Butler 10, Fisher 2, Goodman 16, Ryan 4, Smith 9, Duran 3, Santos 2, Garrett 3, Lesu 11.

Mariah Duran finished with 11 points to lead Northwest College. Jessica Fisher and Smith each added 10 points in support.

Within three days last week, we learned about two families with local ties who lost loved ones through death. A 6-year-old girl lost her mother in a bus crash in Chile, and a young couple in Powell lost their 4-year-old daughter when she didn't wake up on Thanksgiving morning.

Those are sobering reminders that the holidays aren't merry for everyone.

Some grieve the loss of loved ones; others worry and pray daily for the safety of sons or daughters, husbands or wives, fathers or mothers serving overseas in the military.

Some, in lean financial circumstances, worry constantly about how they will make ends meet and still find a way to provide Christmas for their families; others sit alone in their homes or in nursing homes, wishing there was someone special who could brighten days that blend together in monotony.

For people enduring any of those circumstances, life during the holidays can be an extreme test of emotional strength and fortitude. Instead of feeling the proverbial holiday joy, it's often all they can do to put one foot in front of the other from the time they get out of bed in the morning until they go back to bed at night.

So, as we begin this holiday season, let us remember those in our community and elsewhere who are in need. We can make a difference with a loving word, a kind deed, a helping hand, a word of encouragement — or just willing to listen.

For those who need an idea of how to help, a good place to start is by donating time or money to the Christmas Basket program and the Powell Council for Community Services. For more information, contact Dave Blevins at 754-9541 or Sally Montoya at 202-1663.

Another way to help is to donate money or items to Powell Troop Support, which sends monthly care packages to active-duty military members. For more information, contact Bonny Rouse at 272-4272 or Anne Ruward at 202-0035.

People who volunteer with those programs have the helping thing all figured out.

Another option is simply stop by the Powell Valley Care Center or the Powell Senior Center and find out what you can do to help brighten someone's day. You just might find it's something you want to continue doing throughout the year.

Through efforts large or small, we can make a difference in someone else's life, and in doing so, improve our own outlooks as well.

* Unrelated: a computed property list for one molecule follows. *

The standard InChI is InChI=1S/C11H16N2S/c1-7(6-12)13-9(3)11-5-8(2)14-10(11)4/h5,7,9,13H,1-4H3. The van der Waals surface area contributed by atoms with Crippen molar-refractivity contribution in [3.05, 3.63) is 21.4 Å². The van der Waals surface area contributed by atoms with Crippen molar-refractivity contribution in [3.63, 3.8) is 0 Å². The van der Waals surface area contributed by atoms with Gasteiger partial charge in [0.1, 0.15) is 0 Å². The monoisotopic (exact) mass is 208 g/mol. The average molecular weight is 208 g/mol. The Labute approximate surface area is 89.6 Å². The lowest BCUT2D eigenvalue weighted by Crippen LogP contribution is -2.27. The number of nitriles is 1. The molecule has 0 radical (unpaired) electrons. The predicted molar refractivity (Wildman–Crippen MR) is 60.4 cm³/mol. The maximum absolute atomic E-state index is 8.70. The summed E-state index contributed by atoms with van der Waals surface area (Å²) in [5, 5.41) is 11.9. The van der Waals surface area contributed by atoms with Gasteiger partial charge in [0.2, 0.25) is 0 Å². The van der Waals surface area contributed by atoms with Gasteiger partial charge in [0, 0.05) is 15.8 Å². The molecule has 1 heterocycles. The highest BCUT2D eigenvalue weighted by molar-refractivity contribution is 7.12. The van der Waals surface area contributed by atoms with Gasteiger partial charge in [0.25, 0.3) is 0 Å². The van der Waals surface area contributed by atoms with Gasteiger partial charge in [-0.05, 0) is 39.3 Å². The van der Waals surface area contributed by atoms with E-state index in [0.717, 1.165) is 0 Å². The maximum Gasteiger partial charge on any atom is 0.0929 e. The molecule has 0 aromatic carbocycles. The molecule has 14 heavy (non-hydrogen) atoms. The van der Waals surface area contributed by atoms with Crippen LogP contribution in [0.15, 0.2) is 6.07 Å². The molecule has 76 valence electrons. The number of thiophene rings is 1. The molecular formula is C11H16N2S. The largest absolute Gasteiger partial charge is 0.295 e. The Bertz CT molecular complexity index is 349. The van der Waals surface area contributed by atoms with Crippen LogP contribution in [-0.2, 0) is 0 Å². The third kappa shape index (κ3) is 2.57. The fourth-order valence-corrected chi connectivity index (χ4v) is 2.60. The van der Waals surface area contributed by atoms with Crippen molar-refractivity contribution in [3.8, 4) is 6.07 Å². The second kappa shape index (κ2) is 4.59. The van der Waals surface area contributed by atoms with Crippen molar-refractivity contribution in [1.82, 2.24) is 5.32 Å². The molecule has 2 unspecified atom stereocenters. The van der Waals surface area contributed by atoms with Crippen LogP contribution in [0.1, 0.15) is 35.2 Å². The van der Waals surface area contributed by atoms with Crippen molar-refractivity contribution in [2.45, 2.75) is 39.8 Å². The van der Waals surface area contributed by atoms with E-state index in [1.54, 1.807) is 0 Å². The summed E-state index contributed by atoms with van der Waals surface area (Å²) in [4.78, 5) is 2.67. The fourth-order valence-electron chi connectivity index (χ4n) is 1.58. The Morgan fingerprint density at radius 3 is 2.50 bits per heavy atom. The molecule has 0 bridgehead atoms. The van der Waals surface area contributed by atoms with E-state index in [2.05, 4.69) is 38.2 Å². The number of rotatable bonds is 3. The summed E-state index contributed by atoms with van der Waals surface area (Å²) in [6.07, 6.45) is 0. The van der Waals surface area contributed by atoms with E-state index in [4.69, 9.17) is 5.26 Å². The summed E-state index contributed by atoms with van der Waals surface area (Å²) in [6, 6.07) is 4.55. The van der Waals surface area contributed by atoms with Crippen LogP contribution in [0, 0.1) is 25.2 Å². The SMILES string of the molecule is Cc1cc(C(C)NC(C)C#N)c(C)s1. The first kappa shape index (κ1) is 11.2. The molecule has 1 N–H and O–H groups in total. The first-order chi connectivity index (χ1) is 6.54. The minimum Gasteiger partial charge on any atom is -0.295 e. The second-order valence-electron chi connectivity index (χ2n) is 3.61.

(July 25, 2006 - Nov. 25, 2010)

Kerrigan Mae Richardson died at her home in Powell on Nov. 25, 2010. She was 4 years old.

(August 5, 1916 - November 27, 2010)

Nellie Haberman was the classic daughter of the west; born in Dawson, North Dakota in 1916, the daughter of John and Katherine Muller, she lived an exemplary and productive country life in the Powell, Wyoming area as the soul-mate and best friend of her late husband, Richard Haberman (1916-2009) for whom she was his enduring companion for almost 70 years.

(Jan. 13, 1932 - Nov. 26, 2010)

Marilyn “Lyn” Ann (Fellrath) Riley, 78, of Cody died peacefully in her home at Golden Key Ranch Nov. 26, 2010, with her loving family by her side.

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Lyle Evelo of Powell checks out sunflower seeds after harvesting them with a combine Nov. 12. Evelo has grown sunflowers in the Powell area for several years. He was joined this year by other area farmers who tried sunflower crops for the first time. Tribune photo by Carla Wensky

A cold snap gripping the Powell area the past few days won't damage sunflower seeds that haven't been harvested yet.

Powell area growers producing sunflower seeds for Dahlgren Seed Co. of Minnesota are still working their fields, said grower Fred Hopkin. Unlike last year, a severe freeze doesn't signal the end of the harvest.

With more than 600 grizzly bears inhabiting the Greater Yellowstone Ecosystem, one state official backs hunting the bear to manage the population in Wyoming.

“Excellent shape,” said Mark Bruscino, Wyoming Game and Fish Department bear management program supervisor, when asked how grizzly bears were doing in northwest Wyoming.

Page 452 of 521